Yellow Barn State Forest (Tompkins) The majority of the lands that cover Yellow Barn State Forest were once used for farming and pasture. However, the land could not support intensive agriculture. Farming came to an end during the Great Depression when many of Upstate New York’s hilltop farms became economically unproductive. Originally part of township number 23 of the military tract, the Yellow Barn State Forest lands were added to the State Forest System from 1956 to 2002. The most significant acquisition took place in January of 1956 when about 1,242 acres of federal lands were added to the State Forest. Chiefly former farms, the federal lands were acquired as part of President Franklin D. Roosevelt’s New Deal under what was then called the federal sub marginal land purchase program. In total, 12 farms were acquired under the sub marginal land purchase program, with an average farm size of about 104 acres. The lands that comprise the Yellow Barn State Forest were once part of a rural farming community. In addition to the village of Dryden, a hamlet called California was settled at the intersection of Yellow Barn and Midline roads. The hamlet appears on a 1860 map. It was supposed to have received this name, commented Iva Cornelius Van Pelt (1904-2001) “from a group of pioneers whose original goal had been that far-western state (the 1849 California Gold Rush) but who so liked the hollow that they decided to remain here instead” (Gutchess, n.d.). The 1866 Atlas of Tompkins County indicates that A. Hard, J.W.D., W. Carpenter, J. Hammond, A.D. Card, D.B. Card, D.A. Chatfield, T. Robinson, O. Smith, A. Simon Est., J.H.N., B. Simons, P.M. Overbaugh, L. Griffin, T. Johnson and J. Vanorder owned land within the Yellow Barn State Forest. During the Great Depression, President Roosevelt pushed forth his “New Deal” legislation in an effort to combat the rising unemployment epidemic caused by the Depression. This legislation offered many opportunities to Americans throughout the country, and it help start the process of reforestation in New York State. At the state level, the State Reforestation Law of 1929 and the Hewitt Amendment of 1931 were enacted. These laws were created to help stabilize the school tax base and authorized the then New York State Conservation Department to establish State Forests by gift or purchase. State Reforestation Areas, consisting of areas no less than 500 acres of contiguous land, were to be forever devoted to “reforestation and the establishment and maintenance of forests for watershed protection, the production of timber and other forest products, and for recreation and other kindred purposes” (Article 9, Title 5 and 7, Environmental Conservation Law). The New Deal, State Reforestation Law and Hewitt Amendment paved the way for the establishment of the Civilian Conservation Corps (CCC) in 1933. The CCC enabled young men to be employed in various road building and forestry programs. Camp S-125 planted between 400,000 and 600,000 Scotch pine, European larch, Norway spruce, red pine, white pine, jack pine, red oak and Austrian pine seedlings in Yellow Barn State Forest.
West Osceola State Forest (Oswego) As with the majority of other state forests, the land that now encompasses West Osceola State Forest was originally purchased for reforestation by the State of New York during the 1930s. Prior to this, the landscape was comprised of a diverse matrix of crop lands, open fields, forest, meadows and homesteads. Unfortunately, the upland soils of the Tug Hill Plateau are characteristically rocky, highly acidic, and steep. Combined with intense winters common to the region, the fact that many farmers abandoned their properties in pursuit better lands in the midWest is understandable. The State Reforestation Law of 1929 and the Hewitt Amendment of 1931 provided legislation which authorized the Department of Conservation to acquire land, by gift or purchase, for reforestation areas. These State Forests, consisting of no less than 500 acres of contiguous land, were to be “forever devoted to reforestation and the establishment and maintenance thereon of forests for watershed protection, the production of timber and other forest products, and kindred purposes” (Article 9, Title 5, Environmental Conservation Law). West Osceola State Forest was purchased during the 1930’s under this program and has been intensely managed to promote forest health, timber production, wildlife habitat, and recreational opportunities. Through the efforts of the Civilian Conservation Corps (CCC), who planted thousands of softwood tree seedlings on the newly acquired state lands, the landscape in West Osceola State Forest has been restored to thick woodland; it provides a myriad of economic, ecological and recreational services to hundreds of people each year.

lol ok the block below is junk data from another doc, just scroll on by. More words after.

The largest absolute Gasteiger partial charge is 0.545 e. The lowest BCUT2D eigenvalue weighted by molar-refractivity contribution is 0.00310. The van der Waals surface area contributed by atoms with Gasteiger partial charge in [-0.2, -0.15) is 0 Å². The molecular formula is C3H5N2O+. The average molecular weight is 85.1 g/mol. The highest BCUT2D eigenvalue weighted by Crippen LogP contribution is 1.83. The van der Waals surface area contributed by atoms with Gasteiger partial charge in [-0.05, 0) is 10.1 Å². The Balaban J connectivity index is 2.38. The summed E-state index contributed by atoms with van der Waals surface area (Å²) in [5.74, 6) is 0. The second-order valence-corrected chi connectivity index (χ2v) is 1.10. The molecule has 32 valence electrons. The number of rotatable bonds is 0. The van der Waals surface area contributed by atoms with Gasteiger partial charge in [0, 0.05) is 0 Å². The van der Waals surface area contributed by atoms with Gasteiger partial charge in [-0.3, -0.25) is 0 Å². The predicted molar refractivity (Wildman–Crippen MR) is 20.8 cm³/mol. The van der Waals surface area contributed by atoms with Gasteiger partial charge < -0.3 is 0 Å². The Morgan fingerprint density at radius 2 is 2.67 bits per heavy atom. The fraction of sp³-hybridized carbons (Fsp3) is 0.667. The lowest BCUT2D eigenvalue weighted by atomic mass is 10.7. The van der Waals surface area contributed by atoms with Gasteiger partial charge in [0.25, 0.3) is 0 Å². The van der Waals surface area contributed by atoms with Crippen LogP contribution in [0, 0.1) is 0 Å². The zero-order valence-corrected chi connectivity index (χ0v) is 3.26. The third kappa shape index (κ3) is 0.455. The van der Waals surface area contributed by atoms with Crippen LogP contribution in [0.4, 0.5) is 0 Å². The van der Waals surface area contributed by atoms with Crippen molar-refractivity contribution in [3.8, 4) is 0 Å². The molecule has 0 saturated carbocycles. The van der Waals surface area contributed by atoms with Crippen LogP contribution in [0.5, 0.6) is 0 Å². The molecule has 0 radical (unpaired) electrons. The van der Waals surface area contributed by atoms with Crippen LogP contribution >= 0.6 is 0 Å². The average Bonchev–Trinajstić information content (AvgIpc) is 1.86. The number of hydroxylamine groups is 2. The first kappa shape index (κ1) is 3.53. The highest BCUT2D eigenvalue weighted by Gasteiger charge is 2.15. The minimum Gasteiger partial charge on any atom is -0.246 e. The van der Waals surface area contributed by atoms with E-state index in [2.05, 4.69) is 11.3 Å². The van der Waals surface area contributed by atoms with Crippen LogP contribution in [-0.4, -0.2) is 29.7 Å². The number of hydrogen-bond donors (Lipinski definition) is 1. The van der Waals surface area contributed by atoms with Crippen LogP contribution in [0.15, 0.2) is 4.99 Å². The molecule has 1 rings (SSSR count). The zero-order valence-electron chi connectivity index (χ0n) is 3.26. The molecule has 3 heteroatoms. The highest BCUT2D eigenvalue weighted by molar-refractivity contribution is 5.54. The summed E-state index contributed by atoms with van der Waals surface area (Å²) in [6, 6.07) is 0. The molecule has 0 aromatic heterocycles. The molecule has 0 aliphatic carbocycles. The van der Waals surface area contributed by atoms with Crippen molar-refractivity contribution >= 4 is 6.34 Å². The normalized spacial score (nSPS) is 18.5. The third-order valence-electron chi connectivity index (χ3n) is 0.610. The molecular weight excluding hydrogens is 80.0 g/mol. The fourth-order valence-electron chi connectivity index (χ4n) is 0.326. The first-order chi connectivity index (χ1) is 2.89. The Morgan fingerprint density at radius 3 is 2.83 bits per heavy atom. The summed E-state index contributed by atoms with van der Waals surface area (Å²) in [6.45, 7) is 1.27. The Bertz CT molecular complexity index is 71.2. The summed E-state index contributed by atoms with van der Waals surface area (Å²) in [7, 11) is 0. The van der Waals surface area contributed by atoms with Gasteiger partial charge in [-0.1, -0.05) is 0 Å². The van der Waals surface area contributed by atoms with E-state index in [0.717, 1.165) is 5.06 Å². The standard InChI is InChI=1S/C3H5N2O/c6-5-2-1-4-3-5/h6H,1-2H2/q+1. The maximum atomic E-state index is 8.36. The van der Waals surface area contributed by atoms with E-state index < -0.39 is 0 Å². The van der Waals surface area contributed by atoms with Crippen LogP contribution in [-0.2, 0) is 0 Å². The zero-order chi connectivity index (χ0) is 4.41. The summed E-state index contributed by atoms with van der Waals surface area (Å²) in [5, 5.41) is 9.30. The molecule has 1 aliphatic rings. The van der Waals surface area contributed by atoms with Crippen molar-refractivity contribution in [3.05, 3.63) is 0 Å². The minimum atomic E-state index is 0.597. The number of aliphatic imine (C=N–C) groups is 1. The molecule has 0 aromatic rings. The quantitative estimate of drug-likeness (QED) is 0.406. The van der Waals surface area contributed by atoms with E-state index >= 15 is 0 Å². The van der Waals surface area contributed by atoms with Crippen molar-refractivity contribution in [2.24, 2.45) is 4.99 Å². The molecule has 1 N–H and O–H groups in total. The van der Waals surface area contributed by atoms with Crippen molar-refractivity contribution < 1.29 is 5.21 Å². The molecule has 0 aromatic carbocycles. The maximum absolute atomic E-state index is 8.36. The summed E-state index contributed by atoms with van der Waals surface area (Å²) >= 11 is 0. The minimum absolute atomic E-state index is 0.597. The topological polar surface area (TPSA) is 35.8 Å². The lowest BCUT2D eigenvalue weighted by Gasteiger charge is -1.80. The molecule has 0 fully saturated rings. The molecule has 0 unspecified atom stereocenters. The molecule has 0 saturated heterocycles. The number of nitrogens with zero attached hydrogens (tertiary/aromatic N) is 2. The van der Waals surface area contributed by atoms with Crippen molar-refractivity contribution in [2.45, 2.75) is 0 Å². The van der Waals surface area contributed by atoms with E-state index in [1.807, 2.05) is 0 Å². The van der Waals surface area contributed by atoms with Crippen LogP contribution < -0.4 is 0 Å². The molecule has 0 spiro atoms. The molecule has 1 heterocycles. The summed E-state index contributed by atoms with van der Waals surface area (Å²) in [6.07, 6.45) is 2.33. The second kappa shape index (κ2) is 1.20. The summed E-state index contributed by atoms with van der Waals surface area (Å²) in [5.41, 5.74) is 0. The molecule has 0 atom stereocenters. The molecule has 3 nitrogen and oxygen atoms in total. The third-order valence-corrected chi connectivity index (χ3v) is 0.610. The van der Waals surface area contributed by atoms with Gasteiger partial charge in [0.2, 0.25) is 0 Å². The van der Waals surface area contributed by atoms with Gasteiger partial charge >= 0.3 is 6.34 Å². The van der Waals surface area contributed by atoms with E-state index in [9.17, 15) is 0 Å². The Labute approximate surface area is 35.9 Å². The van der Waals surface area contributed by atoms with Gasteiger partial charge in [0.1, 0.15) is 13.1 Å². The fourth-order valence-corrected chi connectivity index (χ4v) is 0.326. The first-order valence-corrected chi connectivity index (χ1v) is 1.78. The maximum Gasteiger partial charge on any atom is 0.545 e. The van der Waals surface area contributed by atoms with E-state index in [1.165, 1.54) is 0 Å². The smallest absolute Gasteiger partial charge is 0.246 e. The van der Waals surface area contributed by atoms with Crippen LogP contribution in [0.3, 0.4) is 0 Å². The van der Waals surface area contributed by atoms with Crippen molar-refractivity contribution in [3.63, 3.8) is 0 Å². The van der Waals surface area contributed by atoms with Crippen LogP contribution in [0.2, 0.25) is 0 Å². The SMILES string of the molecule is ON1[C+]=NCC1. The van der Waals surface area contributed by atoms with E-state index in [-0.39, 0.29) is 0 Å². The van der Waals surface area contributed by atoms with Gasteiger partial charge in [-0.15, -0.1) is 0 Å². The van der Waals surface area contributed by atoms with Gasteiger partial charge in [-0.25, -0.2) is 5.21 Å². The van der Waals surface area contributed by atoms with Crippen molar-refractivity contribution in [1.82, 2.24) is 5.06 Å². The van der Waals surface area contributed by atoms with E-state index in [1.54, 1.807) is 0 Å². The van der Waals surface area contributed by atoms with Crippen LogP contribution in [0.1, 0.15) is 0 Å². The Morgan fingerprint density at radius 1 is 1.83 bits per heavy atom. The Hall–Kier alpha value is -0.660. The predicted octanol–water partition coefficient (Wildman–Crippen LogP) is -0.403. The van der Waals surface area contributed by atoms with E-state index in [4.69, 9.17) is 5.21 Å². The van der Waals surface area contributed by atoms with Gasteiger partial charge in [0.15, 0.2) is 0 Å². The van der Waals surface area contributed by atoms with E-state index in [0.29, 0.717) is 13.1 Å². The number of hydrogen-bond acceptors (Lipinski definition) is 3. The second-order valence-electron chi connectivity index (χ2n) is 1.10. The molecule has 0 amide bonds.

Turkey Hill State Forest (Tioga) Most of the land encompassing what is today known as Turkey Hill State Forest was purchased during the 1930s. Prior to this point, the land had been cleared of the natural vegetation and used for agriculture by early European settlers and Revolutionary War Veterans. However, soils common in the area have major limitations for intensive crop production, including a seasonally high water table, low fertility, moderate to high acidity, and erodibility on steep slopes. Early farmers quickly learned that the combination of long, harsh winters and thin, fine textured upland soils would not support intensive agriculture. As such, many of the farmlands were abandoned as farmers sought more fertile land in the Midwest. Fortunately, the State Reforestation Law of 1929 and the Hewitt Amendment of 1931 set forth the legislation that authorized the Conservation Department (predecessor to the Department of Environmental Conservation) to acquire land, by gift or purchase, for reforestation areas. These state forests, consisting of no less than 500 acres of contiguous land outside the Adirondack and Catskill Parks, were to be “forever devoted to reforestation and the establishment and maintenance thereon.” Management is defined as including watershed protection, the production of timber and other forest products, recreation and kindred purposes. (Article 9, Titles 5 and 7, Environmental Conservation Law)